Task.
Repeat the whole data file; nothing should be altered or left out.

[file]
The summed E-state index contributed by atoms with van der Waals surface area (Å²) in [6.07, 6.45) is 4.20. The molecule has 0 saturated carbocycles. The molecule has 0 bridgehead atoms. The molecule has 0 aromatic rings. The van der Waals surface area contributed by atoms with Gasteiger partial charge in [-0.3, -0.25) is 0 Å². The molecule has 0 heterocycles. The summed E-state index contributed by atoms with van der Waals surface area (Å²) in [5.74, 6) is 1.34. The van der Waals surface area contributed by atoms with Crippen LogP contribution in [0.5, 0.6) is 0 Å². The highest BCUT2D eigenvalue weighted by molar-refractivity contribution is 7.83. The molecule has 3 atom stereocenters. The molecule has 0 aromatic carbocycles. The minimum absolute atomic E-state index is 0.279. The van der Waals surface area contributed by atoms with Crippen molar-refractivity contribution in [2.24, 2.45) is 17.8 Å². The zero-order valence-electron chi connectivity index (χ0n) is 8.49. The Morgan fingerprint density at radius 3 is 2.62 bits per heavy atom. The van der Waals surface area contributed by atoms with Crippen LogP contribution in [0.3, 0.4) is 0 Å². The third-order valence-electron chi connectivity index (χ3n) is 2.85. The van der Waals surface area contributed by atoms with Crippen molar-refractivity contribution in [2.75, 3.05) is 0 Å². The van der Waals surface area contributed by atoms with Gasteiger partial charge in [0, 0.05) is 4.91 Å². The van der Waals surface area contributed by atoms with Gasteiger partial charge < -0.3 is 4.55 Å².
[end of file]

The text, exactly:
The summed E-state index contributed by atoms with van der Waals surface area (Å²) in [6.07, 6.45) is 4.20. The molecule has 0 saturated carbocycles. The molecule has 0 bridgehead atoms. The molecule has 0 aromatic rings. The van der Waals surface area contributed by atoms with Gasteiger partial charge in [-0.3, -0.25) is 0 Å². The molecule has 0 heterocycles. The summed E-state index contributed by atoms with van der Waals surface area (Å²) in [5.74, 6) is 1.34. The van der Waals surface area contributed by atoms with Crippen LogP contribution in [0.5, 0.6) is 0 Å². The highest BCUT2D eigenvalue weighted by molar-refractivity contribution is 7.83. The molecule has 3 atom stereocenters. The molecule has 0 aromatic carbocycles. The minimum absolute atomic E-state index is 0.279. The van der Waals surface area contributed by atoms with Crippen molar-refractivity contribution in [2.24, 2.45) is 17.8 Å². The zero-order valence-electron chi connectivity index (χ0n) is 8.49. The Morgan fingerprint density at radius 3 is 2.62 bits per heavy atom. The van der Waals surface area contributed by atoms with Crippen LogP contribution in [0.3, 0.4) is 0 Å². The third-order valence-electron chi connectivity index (χ3n) is 2.85. The van der Waals surface area contributed by atoms with Crippen molar-refractivity contribution in [2.75, 3.05) is 0 Å². The van der Waals surface area contributed by atoms with Gasteiger partial charge in [0, 0.05) is 4.91 Å². The van der Waals surface area contributed by atoms with Gasteiger partial charge < -0.3 is 4.55 Å².